Home Special Reports Genocide Against Tutsi-Remembrance in the Time of Covid-19

Genocide Against Tutsi-Remembrance in the Time of Covid-19

by Vincent Gasana
7:34 pm

Every year, for the last twenty-six years, on the 7th April, Rwandans have gathered together to commemorate the 1994 genocide against Tutsi. The start of a week long commemorative events would normally start with the head of state and first lady, accompanied by several cabinet ministers, diplomats and other invited guests, lighting the flame of remembrance, and laying wreaths at Gisozi genocide memorial.

This year, remembrance falls in the time of a world pandemic, when, to contain the spread of infection, all public events have been halted, and people asked to stay at home, and venture out only when absolutely necessary. But even in these difficult times, Rwanda remembers.

As every other year, the head of state, with the first lady, led the solemn lighting of the flame, and laying of wreaths at Gisozi genocide memorial. Unlike every other year however, they were accompanied by only a handful of people, who in accordance with the physical distancing guidelines to fight Covid-19, kept the recommended distance between themselves.

Earlier, the President had addressed the nation, from Urugwiro village, as Rwanda’s state house is popularly known. As in every other year, the President thanked Rwandans, and those of Rwanda’s friends who stand with Rwanda, in remembering the over a million murdered. He commended Rwandans for their part in the fight against the Coronavirus pandemic, noting that it made this year’s remembrance particularly difficult.

“This year” he said, “remembrance will be especially hard, for survivors, and the nation as a whole, because we cannot come together for every one of us to comfort the other. It isn’t easy. As Rwandans we expect to come together at times like these…But, not even this unusual period will stop us from fulfilling our duty to remember and honour those we lost, and to enhearten the survivors. The only thing that has changed, is how we shall remember.”

“Today, we remember the atrocity we went through, and all that we lost, individually, and collectively as a nation. We will continue to instruct Rwandans today, and generations to come, what befell our nation, and the lessons we draw from it, lessons, we apply for the benefit of future generations. All that we have learnt from our history serves to strengthen our unity…”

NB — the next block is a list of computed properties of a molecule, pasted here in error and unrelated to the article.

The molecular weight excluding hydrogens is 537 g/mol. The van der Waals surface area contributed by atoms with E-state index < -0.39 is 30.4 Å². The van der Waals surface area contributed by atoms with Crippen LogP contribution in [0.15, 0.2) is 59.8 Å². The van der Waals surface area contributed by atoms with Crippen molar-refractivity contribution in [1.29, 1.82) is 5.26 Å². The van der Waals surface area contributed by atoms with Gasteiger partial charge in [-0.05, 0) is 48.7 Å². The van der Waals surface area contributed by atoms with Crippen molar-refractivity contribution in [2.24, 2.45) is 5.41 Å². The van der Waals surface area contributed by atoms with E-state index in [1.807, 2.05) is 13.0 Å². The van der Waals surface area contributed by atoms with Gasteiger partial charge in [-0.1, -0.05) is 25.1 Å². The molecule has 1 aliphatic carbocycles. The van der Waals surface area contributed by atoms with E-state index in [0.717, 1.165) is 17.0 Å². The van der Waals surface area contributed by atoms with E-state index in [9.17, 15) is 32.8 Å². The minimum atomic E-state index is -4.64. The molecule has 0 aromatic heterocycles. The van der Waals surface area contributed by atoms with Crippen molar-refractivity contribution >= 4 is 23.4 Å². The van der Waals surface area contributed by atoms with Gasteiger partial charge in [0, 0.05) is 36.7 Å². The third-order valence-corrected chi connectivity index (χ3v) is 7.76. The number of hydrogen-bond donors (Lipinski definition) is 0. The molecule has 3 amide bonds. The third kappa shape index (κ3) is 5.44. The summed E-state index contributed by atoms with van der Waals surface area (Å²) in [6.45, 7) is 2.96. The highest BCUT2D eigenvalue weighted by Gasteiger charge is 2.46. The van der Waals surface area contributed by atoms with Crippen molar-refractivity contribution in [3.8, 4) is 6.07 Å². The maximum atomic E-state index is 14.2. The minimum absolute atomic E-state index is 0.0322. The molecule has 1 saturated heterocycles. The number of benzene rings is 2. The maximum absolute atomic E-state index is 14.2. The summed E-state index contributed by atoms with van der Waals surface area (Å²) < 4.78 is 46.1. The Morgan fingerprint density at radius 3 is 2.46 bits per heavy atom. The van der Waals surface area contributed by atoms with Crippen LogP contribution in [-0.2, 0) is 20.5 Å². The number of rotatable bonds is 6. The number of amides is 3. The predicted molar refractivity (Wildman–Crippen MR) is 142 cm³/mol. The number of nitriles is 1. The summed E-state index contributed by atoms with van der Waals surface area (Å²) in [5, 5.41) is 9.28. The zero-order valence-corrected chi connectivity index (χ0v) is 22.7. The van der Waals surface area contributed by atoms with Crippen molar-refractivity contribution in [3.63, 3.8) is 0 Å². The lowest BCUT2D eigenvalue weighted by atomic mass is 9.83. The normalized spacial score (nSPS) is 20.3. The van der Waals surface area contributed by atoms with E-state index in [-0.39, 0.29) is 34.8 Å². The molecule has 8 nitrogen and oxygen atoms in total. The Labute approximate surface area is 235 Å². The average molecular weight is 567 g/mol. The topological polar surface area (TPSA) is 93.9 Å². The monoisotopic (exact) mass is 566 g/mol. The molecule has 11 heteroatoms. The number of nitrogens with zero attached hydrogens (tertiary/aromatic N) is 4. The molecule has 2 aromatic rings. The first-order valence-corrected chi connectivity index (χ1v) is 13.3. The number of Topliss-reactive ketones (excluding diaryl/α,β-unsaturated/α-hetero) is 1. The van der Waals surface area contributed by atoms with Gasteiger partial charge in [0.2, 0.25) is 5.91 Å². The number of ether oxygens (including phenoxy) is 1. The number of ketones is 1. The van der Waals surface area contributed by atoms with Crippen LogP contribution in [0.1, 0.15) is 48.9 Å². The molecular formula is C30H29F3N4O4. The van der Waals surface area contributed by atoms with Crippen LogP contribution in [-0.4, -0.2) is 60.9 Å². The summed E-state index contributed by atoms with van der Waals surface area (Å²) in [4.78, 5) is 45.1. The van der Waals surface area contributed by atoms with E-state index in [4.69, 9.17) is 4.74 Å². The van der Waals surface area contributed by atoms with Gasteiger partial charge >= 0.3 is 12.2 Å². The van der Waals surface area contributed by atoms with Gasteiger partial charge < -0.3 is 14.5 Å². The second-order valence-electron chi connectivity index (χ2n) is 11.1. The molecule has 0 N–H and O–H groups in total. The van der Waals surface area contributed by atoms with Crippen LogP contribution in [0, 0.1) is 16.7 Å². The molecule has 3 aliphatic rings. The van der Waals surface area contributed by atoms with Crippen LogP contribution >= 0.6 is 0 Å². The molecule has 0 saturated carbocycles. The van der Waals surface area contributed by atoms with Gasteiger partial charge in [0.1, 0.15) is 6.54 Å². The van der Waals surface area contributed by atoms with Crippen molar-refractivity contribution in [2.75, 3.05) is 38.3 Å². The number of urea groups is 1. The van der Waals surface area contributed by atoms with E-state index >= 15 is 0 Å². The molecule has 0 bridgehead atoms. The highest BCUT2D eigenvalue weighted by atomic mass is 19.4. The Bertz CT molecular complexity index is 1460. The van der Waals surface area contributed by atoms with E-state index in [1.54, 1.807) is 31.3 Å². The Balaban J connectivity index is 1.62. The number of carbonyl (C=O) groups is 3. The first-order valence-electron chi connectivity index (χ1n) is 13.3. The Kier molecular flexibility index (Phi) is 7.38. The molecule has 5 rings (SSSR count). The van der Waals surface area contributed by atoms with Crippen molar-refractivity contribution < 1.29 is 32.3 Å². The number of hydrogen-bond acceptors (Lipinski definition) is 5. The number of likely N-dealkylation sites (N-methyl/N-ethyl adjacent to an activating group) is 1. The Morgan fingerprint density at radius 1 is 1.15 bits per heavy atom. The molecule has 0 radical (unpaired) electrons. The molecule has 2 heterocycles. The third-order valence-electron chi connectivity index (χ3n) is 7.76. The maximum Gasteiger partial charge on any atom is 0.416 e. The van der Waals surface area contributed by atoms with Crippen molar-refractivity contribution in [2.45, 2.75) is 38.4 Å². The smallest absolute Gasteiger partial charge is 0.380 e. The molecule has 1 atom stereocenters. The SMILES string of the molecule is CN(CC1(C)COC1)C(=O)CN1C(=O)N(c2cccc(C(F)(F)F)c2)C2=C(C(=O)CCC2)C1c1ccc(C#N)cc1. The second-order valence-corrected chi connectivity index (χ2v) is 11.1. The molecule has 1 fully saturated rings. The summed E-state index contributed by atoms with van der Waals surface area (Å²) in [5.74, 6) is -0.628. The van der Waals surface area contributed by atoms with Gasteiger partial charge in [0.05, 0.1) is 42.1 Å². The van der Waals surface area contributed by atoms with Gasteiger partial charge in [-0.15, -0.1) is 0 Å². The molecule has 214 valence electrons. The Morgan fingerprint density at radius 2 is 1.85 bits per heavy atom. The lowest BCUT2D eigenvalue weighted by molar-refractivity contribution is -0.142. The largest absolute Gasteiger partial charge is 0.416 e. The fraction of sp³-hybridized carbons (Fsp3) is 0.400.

At a time of a pandemic that threatens the world community, the President went on to commit Rwanda to play its part in the interconnected world, by sharing lessons from Rwanda’s history, and its culture.

It was a characteristically heartfelt, well judged message, recognising what both Rwanda, and the world needs at this challenging time. President Kagame understands only too well, how difficult not coming together for remembrance will be for Rwandans.

The remembrance walks, dubbed Walk to Remember, the night vigil at Amahoro stadium, are especially important for the young.

And, as he noted, they are particularly important for survivors, for whom every April brings memories that most of us cannot imagine, even in our worst nightmares. For the last twenty-six years, thousands have demonstrated their solidarity with the survivors by physically close to them.

But, as he also emphasised, Rwanda will remember. The remembrance walks trace the unimaginably harrowing journeys victims were forced to trudge, as they were abused, beaten, degraded in an attempt to utterly dehumanise them, hacked at with machetes, and if they survived all that, to be murdered at the nightmare journey’s end. Many

Rwandans have likened these journeys to Christ’s journey of the cross, and the final place of mass murder to Golgotha, where Christ was crucified. Incredibly, some did survive this hell.